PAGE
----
Virtual particles created just outside a black hole’s event horizon can also become real. If one particle in such a pair is slightly closer to the event horizon than its companion, the black hole’s enormous gravitational force on the closer one will be so much greater than the force on the one farther away that the difference will rip them apart and make them real. The one closer to the hole always falls into it, but the one farther away often becomes real with enough outward speed so as to completely escape from the hole.
It may seem that a black hole should grow more massive due to the Hawking process, since it always pulls in at least one of the particles it creates. You can see that this doesn’t happen by adding up the mass it gains and loses: The gravitational energy used to make the particles real comes from the mass inside the black hole. The amount of mass converted into the gravitational energy that rips the virtual particles apart is given by Einstein’s mass-energy equation E = (2m)c², where 2m is the total mass of the two, newly formed particles. This gravitational energy passes out through the event horizon, and creates the two particles, shrinking the black hole’s mass by 2m. When only one particle falls back in, the black hole’s mass increased, but only by m, half the amount by which its mass decreased moments before. The net result is that the hole loses mass equal to the mass of the particle that escapes from it completely. As seen from far away, very small black holes appear to be radiating matter and electromagnetic radiation, all of which is actually created outside the event horizon. So not all black holes are black.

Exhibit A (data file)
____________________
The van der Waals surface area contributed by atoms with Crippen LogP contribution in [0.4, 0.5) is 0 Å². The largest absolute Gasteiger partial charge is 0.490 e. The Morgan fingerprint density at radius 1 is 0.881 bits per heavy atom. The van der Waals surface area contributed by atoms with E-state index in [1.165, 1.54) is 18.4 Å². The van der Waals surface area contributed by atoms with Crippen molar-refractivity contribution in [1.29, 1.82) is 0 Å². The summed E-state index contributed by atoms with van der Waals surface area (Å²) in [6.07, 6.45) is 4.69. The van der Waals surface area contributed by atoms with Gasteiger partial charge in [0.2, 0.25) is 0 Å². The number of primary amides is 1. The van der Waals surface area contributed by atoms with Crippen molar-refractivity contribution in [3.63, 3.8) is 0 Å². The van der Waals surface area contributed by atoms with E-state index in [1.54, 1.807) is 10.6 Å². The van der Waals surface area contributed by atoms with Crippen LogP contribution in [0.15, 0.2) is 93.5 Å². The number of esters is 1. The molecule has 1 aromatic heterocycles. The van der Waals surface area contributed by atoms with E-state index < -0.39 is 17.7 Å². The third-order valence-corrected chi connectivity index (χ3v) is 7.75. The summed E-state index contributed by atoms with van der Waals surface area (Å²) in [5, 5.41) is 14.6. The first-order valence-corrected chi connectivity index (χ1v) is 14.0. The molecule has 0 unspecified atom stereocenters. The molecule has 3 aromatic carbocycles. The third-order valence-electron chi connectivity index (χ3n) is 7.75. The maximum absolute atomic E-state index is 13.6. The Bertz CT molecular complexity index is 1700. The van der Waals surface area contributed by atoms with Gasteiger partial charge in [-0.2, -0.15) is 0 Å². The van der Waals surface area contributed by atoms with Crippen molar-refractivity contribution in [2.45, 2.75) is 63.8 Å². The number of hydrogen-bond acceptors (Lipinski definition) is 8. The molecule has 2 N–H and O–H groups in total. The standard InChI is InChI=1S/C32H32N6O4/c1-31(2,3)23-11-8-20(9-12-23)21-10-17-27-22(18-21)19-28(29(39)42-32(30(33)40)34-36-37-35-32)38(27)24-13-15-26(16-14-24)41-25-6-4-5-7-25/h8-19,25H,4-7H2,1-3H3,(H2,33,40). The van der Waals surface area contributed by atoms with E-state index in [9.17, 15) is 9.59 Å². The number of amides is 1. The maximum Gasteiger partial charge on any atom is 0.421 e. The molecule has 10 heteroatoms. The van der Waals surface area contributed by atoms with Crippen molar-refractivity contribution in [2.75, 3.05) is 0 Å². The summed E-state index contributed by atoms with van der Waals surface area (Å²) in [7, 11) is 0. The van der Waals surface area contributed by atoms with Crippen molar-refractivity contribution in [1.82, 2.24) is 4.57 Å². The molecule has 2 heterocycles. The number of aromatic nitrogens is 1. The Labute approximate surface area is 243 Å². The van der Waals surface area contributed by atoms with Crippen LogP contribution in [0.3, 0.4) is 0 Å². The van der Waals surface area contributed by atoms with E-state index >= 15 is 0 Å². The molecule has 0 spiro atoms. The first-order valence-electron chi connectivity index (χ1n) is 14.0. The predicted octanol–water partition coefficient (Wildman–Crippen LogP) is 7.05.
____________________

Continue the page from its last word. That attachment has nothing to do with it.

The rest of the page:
As a black hole shrinks, its event horizon gets closer and closer to its center. Interestingly, the equations reveal that the evaporation rate increases as the horizon shrinks, even though the hole’s mass is decreasing. Each black hole should vanish in a final, staggering burst of “Hawking radiation.” Astronomers are looking for these telltale explosions. So, black holes do not last forever. The time scales for completely evaporating a black hole are instructive. The smallest primordial ones evaporate in much less than a billion years. Those with the mass of a mountain should be dying just about now, some 14 billion years after the universe began. A black hole with the mass of the sun will vanish after about 1062 years, while the ones at galactic centers will take millions or billions of times longer.
Next, we consider why black holes really aren’t holes. Here, too, the words get in the way. My dictionary has 20 definitions of a hole; two are relevant. First, a hole is “a hollow place in a solid mass; a cavity.” This is the one many people associate with black holes: a cavity or void in space. But black holes are crammed full of highly condensed matter. They are not cavities.